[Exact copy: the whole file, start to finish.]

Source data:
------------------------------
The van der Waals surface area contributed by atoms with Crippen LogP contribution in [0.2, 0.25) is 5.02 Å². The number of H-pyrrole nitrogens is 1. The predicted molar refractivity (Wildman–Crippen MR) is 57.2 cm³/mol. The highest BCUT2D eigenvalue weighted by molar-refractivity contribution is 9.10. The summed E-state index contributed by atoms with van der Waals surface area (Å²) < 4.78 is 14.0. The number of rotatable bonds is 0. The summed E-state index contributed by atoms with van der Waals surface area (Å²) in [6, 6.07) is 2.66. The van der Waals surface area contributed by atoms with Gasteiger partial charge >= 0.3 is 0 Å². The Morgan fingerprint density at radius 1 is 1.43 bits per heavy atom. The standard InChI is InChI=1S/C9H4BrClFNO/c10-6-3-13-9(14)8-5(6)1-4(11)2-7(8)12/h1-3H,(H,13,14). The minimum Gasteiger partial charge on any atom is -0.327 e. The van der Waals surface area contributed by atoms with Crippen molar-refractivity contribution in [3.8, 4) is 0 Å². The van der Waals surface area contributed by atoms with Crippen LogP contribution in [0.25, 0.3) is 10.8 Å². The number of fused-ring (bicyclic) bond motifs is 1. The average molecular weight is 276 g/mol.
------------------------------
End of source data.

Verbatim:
The van der Waals surface area contributed by atoms with Crippen LogP contribution in [0.2, 0.25) is 5.02 Å². The number of H-pyrrole nitrogens is 1. The predicted molar refractivity (Wildman–Crippen MR) is 57.2 cm³/mol. The highest BCUT2D eigenvalue weighted by molar-refractivity contribution is 9.10. The summed E-state index contributed by atoms with van der Waals surface area (Å²) < 4.78 is 14.0. The number of rotatable bonds is 0. The summed E-state index contributed by atoms with van der Waals surface area (Å²) in [6, 6.07) is 2.66. The van der Waals surface area contributed by atoms with Gasteiger partial charge >= 0.3 is 0 Å². The Morgan fingerprint density at radius 1 is 1.43 bits per heavy atom. The standard InChI is InChI=1S/C9H4BrClFNO/c10-6-3-13-9(14)8-5(6)1-4(11)2-7(8)12/h1-3H,(H,13,14). The minimum Gasteiger partial charge on any atom is -0.327 e. The van der Waals surface area contributed by atoms with Crippen molar-refractivity contribution in [3.8, 4) is 0 Å². The van der Waals surface area contributed by atoms with Crippen LogP contribution in [0.25, 0.3) is 10.8 Å². The number of fused-ring (bicyclic) bond motifs is 1. The average molecular weight is 276 g/mol.